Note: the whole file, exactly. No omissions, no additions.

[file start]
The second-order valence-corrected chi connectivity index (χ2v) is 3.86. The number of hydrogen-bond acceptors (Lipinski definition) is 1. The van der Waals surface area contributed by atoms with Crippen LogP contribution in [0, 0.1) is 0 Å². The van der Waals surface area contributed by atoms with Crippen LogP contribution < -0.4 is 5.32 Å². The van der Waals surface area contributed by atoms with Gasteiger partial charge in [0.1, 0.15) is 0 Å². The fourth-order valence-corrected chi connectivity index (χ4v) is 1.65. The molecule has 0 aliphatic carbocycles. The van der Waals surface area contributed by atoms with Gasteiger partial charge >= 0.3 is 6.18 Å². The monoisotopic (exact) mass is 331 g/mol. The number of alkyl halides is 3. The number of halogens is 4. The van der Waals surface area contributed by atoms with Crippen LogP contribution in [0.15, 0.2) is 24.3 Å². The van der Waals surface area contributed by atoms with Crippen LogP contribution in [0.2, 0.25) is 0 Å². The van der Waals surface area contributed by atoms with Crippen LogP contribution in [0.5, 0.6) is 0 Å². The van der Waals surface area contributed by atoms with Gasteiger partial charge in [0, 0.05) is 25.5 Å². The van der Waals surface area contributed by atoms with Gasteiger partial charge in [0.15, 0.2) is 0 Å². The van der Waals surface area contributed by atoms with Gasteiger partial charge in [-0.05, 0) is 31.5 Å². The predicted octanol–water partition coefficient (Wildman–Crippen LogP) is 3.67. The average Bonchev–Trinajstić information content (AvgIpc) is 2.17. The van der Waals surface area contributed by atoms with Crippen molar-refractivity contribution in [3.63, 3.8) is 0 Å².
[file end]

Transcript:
The second-order valence-corrected chi connectivity index (χ2v) is 3.86. The number of hydrogen-bond acceptors (Lipinski definition) is 1. The van der Waals surface area contributed by atoms with Crippen LogP contribution in [0, 0.1) is 0 Å². The van der Waals surface area contributed by atoms with Crippen LogP contribution < -0.4 is 5.32 Å². The van der Waals surface area contributed by atoms with Gasteiger partial charge in [0.1, 0.15) is 0 Å². The fourth-order valence-corrected chi connectivity index (χ4v) is 1.65. The molecule has 0 aliphatic carbocycles. The van der Waals surface area contributed by atoms with Gasteiger partial charge >= 0.3 is 6.18 Å². The monoisotopic (exact) mass is 331 g/mol. The number of alkyl halides is 3. The number of halogens is 4. The van der Waals surface area contributed by atoms with Crippen LogP contribution in [0.15, 0.2) is 24.3 Å². The van der Waals surface area contributed by atoms with Crippen LogP contribution in [0.2, 0.25) is 0 Å². The van der Waals surface area contributed by atoms with Crippen LogP contribution in [0.5, 0.6) is 0 Å². The van der Waals surface area contributed by atoms with Gasteiger partial charge in [0, 0.05) is 25.5 Å². The van der Waals surface area contributed by atoms with Gasteiger partial charge in [0.15, 0.2) is 0 Å². The van der Waals surface area contributed by atoms with Gasteiger partial charge in [-0.05, 0) is 31.5 Å². The predicted octanol–water partition coefficient (Wildman–Crippen LogP) is 3.67. The average Bonchev–Trinajstić information content (AvgIpc) is 2.17. The van der Waals surface area contributed by atoms with Crippen molar-refractivity contribution in [3.63, 3.8) is 0 Å².